Comparing the Kalita Wave and the V60

Comparing the Kalita Wave and the V60

By James Gallagher for Steampunk Coffee

The V60 and Kalita Wave are both excellent pour over brewing devices - but which is best for a beginner who is just starting to experiment with brewing? James Gallagher investigates.

When I was thinking about buying a pour-over device, there was one big question on my mind: which device would be best for a beginner?

With no experience using a pour-over device, coming from brewing on an Aeropress, I wanted to brew a decent cup of coffee without having to spend too much time learning technique. I opted for the Kalita Wave, a pour-over device with a flat bed. This device is often referred to as "forgiving" by coffee brewers. This means that small mistakes will probably not derail your cup of coffee. You can make a good cup pretty quickly as long as you have the right recipe and grind.

This turned out to be the right choice. I was able to make some good cups pretty quickly, but I still had to spend some time learning technique. I had a different experience with the V60, which I bought next. I spent some time trying to dial in my grind, figuring out which grind would work best. I tried different recipes and I struggled to find one that worked. I now know why people say the V60 requires more technique than other devices.

While both the V60 and the Kalita Wave are pour-over devices, they have subtle differences.

The Design

You will notice the V60 and Kalita Wave look quite different. The Kalita Wave is shorter than the V60. This is because the Kalita Wave has a flat bed, meaning the base does not open up into a big hole. The V60 is a cone-shaped brewer, which means the walls are at an angle like a cone and there is a big hole at the bottom of the device. It turns out the shape of these devices plays a big role in how they are used.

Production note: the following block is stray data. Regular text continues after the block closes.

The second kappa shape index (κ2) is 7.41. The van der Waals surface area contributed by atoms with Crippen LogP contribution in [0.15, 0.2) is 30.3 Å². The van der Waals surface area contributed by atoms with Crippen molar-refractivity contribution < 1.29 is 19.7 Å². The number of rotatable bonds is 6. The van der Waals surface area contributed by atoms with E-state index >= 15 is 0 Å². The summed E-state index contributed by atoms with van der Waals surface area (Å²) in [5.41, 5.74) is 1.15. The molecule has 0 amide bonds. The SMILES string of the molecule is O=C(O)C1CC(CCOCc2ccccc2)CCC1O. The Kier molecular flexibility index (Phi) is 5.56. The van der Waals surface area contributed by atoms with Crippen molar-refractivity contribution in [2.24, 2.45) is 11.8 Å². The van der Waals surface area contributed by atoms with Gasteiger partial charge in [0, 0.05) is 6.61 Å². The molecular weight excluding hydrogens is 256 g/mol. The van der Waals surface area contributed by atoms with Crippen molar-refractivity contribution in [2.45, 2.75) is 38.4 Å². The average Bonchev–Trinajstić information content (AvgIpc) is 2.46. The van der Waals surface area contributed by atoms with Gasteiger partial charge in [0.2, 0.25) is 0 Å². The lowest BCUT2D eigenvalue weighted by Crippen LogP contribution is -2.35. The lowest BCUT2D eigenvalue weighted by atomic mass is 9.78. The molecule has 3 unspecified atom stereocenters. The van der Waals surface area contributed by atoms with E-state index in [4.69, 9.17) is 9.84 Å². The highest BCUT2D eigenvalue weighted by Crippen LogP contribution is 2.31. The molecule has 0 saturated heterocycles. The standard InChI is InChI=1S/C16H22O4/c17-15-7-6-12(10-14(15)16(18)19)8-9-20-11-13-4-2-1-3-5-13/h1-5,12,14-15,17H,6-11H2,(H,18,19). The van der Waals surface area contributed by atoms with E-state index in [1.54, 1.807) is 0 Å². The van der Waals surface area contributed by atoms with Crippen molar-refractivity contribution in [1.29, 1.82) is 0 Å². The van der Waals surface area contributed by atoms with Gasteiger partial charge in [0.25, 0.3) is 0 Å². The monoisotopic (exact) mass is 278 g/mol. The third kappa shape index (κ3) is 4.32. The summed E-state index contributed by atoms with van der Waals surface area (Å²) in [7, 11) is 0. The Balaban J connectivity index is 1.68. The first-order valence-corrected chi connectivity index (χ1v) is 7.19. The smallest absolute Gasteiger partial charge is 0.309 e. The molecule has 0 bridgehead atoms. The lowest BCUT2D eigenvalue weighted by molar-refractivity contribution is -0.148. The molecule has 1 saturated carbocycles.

The Kalita Wave is forgiving in part because the device regulates how much water flows through. There are three holes at the bottom of the Kalita, meaning only a certain amount of water can pass through. The V60, however, has one big hole, so the water can flow through faster. I find that the V60 has a slightly quicker brew time if I use a continuous pour -- where I pour all the water in during one pour after the bloom -- than the Kalita, probably due to the big hole in the V60.

I have learned grind size is important on the V60. Whereas a few different grinds worked on my Kalita, yielding varying results, my V60 was a bit pickier. I tried a grind setting a few notches coarser on my Baratza Encore grinder and my cup was almost undrinkable. The manufacturer recommendation of a 15 grind size turned out to be just right, but this is just a guide; you can play around with your grind.

The Technique

The V60, in my opinion, requires a bit more technique than the Kalita Wave. What do I mean by "technique"? I mean that you are probably going to need to do a bit of practice with different recipes before you make a cup that is just right for you. When I first got my V60, I made some cups that were fine. But they were just fine. I could not help thinking "this device has so much more potential!" I was right; some experimentation helped me produce a much better cup.